When the signing of Alexis Sanchez was announced there was air of excitement that in recent memory can only be compared to that of Mesut Özil. Rated as one best attacking players in the world, his inclusion could improve any team. Coming off a stellar World Cup, where Sanchez was the dynamic effect in an impressive Chilean team it was safe to say that given the right conditions he would thrive wonderfully. Arsenal were sure that they had struck gold.
The obvious benefit of having Sanchez in the side is that he would give a midfield teeming with talent, a more lethal goalscoring outlet to play alongside Giroud and Walcott. The biggest individual benefactor would be Özil who had struggled in the latter part of the previous season arguably not for the want of trying. He needed another world class player with a winner’s history to help him carry the Arsenal side. Over and above all, he would bring a supreme locker of on field dribbling skills that had been sorely missed at the Emirates. The same freedom that allowed him to shine would afforded to him at Arsenal he would not have to worry about playing in the shadow of Lionel Messi.
When Sanchez debuted in the preseason there was an air of expentacy and although he failed to produce anything particularly noteworthy, the signs were positive: high work ethic and a determination to surge forward. As the season progressed in its earlier stages, it was clear Sanchez was good player however, there were elements of his game that were bothersome.
His communication with his teammates was completely off. Sanchez would run too soon, teammates would see his runs late, he would pass the ball too late. Not too worrying as poor initial communication was expected of him when moving to a new league and culture. The second and more worrying issue was that he was completely contradictory to “Wengerball”. While Wengerball requires quick and precise onetouch passing in the final third much to the frustration of his teammates Sanchez would hold on to the ball too long and take too many touches. For a few games, he looked like a great player playing in the wrong system… again. Tactically he was too similar to Cazorla, making Arsenal heavily predictable in both areas of the pitch. Patience was needed for him to adapt his style of play. When he finally adapted, it was like the birth of dream Arsenal fans had been dreaming for months. The king was born!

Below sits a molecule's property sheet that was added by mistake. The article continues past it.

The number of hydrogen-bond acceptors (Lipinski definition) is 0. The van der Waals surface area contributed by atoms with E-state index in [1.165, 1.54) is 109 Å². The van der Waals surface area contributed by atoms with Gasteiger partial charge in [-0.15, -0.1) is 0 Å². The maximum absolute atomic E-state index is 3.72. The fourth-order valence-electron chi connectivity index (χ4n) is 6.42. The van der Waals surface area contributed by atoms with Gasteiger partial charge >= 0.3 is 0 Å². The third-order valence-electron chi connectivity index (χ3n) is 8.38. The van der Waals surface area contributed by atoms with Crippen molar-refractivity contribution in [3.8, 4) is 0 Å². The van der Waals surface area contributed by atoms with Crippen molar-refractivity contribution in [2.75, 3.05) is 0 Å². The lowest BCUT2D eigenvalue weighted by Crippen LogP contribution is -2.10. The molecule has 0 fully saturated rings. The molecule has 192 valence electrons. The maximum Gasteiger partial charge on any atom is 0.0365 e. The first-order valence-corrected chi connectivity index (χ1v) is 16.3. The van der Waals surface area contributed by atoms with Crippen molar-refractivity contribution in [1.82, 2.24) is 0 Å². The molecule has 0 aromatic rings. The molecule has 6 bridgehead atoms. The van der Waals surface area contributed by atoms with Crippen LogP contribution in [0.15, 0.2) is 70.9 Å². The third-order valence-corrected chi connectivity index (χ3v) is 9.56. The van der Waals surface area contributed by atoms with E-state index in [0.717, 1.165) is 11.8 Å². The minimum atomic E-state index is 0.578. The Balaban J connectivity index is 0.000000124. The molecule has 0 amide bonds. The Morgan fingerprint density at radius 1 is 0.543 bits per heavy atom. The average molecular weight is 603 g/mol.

Arsenal’s top goal scorer and top assister after Christmas, coming out Messi’s shadow has allowed Sanchez to shine brilliantly. Watching him play weekin and weekout with cannon on his chest is phenomenal. Arguably the best attacking player Premier League, in a world where Messi and Ronaldo did not exist he would be right up there competing for the highest individual accolades. His technique and awareness around the box are world class but,
by far one of his biggest attributes cannot ne measured in postmatch statistics: his drive and determination. Arsenal players of late have been missing that drive and focus that separate champions from simple Top 4 contenders. Watch Alexis Sanchez dribble past 3 players and fire his shot against the woodwork. Instead of crumbling to the ground in a heap feeling sorry for himself, he tracks back 25 yards, disrupting an impending counter attack. Watch Alexis Sanchez dribble in the box and win a penalty only to have his spot kick saved. Instead of swearing and clapping his hands in frustration,he chases after the loose ball and wins a corner, and is immediately ready to fire it into the box. That’s what makes Sanchez different from evey other player in the red and white. Arsenal has no lack of technically gifted players but is barren of players with a winning mentality. If only that focus and neversaydie attitude rubs off onto the rest of the squad, combined with the already obvious bags of talent.
If only Arsenal could have a team of Sanchez’ maybe Wenger’s men would have a serious chance of acquiring silverware this season and building one of those dynasties Gunners can speak of decades to come.